In the U.S., the danger of our emphasis on individual freedoms and our aversion to censorship or restrictions on speech is that it perversely allows for people to act in ways that damage the society and democratic ideals that our laws are supposed to protect.

    We idolize absolute freedom, and ignore things like hate speech because "It's our right!" Well, why should people have the right to damage the fundamental concept that everyone deserves to be accepted as a full member of society through speech and actions that make many people understand full well they are NOT accorded the status and protections of full citizenship?

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    Default Re: Religion's role

    Quote Originally Posted by John Smith View Post
    Let me ask a very simple question. What, exactly, are those picketing a theater that no one is forcing them to go into picketing for? They want to ban a movie they've not seen. Or do you believe they've seen it? How about banning books they've not read?
    ?
    People asking for ( not forcing) a ban on a movie they have not seen is kind of like people criticizing religion when they have not practiced it, isnt it?

    Kevin
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    Quote Originally Posted by John Smith View Post
    I can see picketing for higher wages, safer working conditions, and that sort of thing. Picketing a movie theater is an effort at censorship, no?
    So in your mind picketing a movie theater is censorship but not allowing them to picket is not censorship?


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    Quote Originally Posted by WI-Tom View Post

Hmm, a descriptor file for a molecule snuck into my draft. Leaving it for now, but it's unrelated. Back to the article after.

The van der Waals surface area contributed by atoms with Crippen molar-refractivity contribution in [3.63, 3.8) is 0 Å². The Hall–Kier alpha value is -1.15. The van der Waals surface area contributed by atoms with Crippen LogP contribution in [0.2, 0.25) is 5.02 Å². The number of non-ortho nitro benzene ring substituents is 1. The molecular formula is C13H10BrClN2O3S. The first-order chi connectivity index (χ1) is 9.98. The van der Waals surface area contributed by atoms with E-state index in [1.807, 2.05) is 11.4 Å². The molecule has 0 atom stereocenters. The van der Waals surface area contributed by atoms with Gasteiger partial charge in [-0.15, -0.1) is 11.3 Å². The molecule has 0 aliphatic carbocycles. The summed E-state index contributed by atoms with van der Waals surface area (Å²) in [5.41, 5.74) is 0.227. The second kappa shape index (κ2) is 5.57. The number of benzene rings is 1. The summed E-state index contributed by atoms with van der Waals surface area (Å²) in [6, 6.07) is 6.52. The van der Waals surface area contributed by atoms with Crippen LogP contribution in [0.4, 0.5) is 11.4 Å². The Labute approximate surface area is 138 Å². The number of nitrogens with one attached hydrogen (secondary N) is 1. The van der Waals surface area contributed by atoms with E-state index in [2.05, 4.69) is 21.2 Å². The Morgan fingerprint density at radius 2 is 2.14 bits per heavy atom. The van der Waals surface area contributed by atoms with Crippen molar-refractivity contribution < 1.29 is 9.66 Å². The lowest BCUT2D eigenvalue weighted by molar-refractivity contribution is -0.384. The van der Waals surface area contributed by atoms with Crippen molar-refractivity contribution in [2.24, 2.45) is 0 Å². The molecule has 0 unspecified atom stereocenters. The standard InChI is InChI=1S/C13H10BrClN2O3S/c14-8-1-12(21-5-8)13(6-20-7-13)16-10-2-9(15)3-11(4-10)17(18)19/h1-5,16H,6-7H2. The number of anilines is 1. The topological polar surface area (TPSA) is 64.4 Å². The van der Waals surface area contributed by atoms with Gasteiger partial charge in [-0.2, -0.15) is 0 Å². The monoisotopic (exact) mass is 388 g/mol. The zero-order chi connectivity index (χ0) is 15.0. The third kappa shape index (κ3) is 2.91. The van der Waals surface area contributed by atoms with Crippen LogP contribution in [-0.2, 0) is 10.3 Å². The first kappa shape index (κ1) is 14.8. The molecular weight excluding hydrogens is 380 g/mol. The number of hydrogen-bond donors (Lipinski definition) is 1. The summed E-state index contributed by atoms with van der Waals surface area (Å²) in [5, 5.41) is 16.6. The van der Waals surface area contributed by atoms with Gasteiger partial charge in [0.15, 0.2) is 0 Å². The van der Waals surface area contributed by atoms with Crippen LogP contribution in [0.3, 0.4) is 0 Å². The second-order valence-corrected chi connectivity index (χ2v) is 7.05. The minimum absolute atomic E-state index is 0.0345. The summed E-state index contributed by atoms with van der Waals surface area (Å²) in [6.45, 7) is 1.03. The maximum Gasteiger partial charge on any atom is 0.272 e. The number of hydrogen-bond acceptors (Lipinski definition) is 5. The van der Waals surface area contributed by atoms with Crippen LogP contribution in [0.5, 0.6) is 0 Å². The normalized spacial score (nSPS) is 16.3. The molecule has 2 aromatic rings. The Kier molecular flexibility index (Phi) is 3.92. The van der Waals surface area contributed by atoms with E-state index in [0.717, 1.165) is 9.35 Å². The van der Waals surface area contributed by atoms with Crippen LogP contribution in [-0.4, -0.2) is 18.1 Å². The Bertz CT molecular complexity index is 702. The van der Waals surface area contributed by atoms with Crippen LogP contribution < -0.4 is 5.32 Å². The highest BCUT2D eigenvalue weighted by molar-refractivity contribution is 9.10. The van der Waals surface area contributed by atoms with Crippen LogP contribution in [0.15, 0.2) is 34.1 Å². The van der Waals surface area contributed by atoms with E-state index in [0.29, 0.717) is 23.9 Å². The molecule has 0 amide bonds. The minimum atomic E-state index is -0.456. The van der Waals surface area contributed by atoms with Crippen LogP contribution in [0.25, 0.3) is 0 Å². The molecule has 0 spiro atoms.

Probably because they believe that books and films are dangerous, because they have the power to change our culture in ways they do not approve. For example, violent movies could be seen as making violence more acceptable, and de-sensitizing people to the effects of violence.

    I can understand the logic somewhat. Maybe more than somewhat.

    In the U.S., the danger of our emphasis on individual freedoms and our aversion to censorship or restrictions on speech is that it perversely allows for people to act in ways that damage the society and democratic ideals that our laws are supposed to protect.

    We idolize absolute freedom, and ignore things like hate speech because "It's our right!" Well, why should people have the right to damage the fundamental concept that everyone deserves to be accepted as a full member of society through speech and actions that make many people understand full well they are NOT accorded the status and protections of full citizenship?

    Tom
    To form such an opinion, would they not have to have seen the film or read the book?

    My generation grew up with cap pistols and westerns. Should those all have been banned?
    "Banning books in spite of the 1st amendment, but refusing to regulate guns in spite of "well regulated militia' being in the 2nd amendment makes no sense. Can't think of anyone ever shot by a book

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    Quote Originally Posted by Breakaway View Post
    People asking for ( not forcing) a ban on a movie they have not seen is kind of like people criticizing religion when they have not practiced it, isnt it?

    Kevin
    Not sure I follow you. I'm not arguing against religions. I respect your right to your religion. I ask you respect the rights of those who believe differently.

    I would no more prevent you from going into your church, for example, than I'd want you to force me to go into your church.

    Things put into place as laws/regulations based on preventing harm to people are one thing. Laws/regulations based upon religious beliefs are another.